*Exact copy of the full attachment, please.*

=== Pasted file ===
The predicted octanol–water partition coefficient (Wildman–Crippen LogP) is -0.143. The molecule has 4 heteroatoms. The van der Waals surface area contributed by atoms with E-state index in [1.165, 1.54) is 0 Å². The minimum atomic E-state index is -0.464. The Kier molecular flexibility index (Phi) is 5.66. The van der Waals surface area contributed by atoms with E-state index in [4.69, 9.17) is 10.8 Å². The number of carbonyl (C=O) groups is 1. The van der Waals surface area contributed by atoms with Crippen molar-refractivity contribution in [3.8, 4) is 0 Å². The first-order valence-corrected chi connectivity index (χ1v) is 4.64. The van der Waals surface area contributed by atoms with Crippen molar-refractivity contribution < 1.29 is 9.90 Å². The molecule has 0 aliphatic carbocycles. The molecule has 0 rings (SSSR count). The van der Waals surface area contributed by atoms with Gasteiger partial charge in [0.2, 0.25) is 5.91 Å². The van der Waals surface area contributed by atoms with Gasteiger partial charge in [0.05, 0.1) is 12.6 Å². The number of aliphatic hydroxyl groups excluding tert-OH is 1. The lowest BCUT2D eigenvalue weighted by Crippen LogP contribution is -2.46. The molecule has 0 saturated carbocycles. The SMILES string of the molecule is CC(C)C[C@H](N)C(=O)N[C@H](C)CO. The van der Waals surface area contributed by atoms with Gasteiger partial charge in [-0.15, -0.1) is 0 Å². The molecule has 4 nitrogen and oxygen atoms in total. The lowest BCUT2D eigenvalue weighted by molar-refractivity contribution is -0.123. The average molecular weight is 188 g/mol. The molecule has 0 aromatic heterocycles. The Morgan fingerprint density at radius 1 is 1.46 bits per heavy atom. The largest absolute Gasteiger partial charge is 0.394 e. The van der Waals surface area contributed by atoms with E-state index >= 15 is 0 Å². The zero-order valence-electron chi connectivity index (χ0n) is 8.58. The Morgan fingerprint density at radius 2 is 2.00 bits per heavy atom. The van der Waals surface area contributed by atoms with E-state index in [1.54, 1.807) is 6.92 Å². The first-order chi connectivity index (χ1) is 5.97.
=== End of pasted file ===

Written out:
The predicted octanol–water partition coefficient (Wildman–Crippen LogP) is -0.143. The molecule has 4 heteroatoms. The van der Waals surface area contributed by atoms with E-state index in [1.165, 1.54) is 0 Å². The minimum atomic E-state index is -0.464. The Kier molecular flexibility index (Phi) is 5.66. The van der Waals surface area contributed by atoms with E-state index in [4.69, 9.17) is 10.8 Å². The number of carbonyl (C=O) groups is 1. The van der Waals surface area contributed by atoms with Crippen molar-refractivity contribution in [3.8, 4) is 0 Å². The first-order valence-corrected chi connectivity index (χ1v) is 4.64. The van der Waals surface area contributed by atoms with Crippen molar-refractivity contribution < 1.29 is 9.90 Å². The molecule has 0 aliphatic carbocycles. The molecule has 0 rings (SSSR count). The van der Waals surface area contributed by atoms with Gasteiger partial charge in [0.2, 0.25) is 5.91 Å². The van der Waals surface area contributed by atoms with Gasteiger partial charge in [0.05, 0.1) is 12.6 Å². The number of aliphatic hydroxyl groups excluding tert-OH is 1. The lowest BCUT2D eigenvalue weighted by Crippen LogP contribution is -2.46. The molecule has 0 saturated carbocycles. The SMILES string of the molecule is CC(C)C[C@H](N)C(=O)N[C@H](C)CO. The van der Waals surface area contributed by atoms with Gasteiger partial charge in [-0.15, -0.1) is 0 Å². The molecule has 4 nitrogen and oxygen atoms in total. The lowest BCUT2D eigenvalue weighted by molar-refractivity contribution is -0.123. The average molecular weight is 188 g/mol. The molecule has 0 aromatic heterocycles. The Morgan fingerprint density at radius 1 is 1.46 bits per heavy atom. The largest absolute Gasteiger partial charge is 0.394 e. The van der Waals surface area contributed by atoms with E-state index >= 15 is 0 Å². The zero-order valence-electron chi connectivity index (χ0n) is 8.58. The Morgan fingerprint density at radius 2 is 2.00 bits per heavy atom. The van der Waals surface area contributed by atoms with E-state index in [1.54, 1.807) is 6.92 Å². The first-order chi connectivity index (χ1) is 5.97.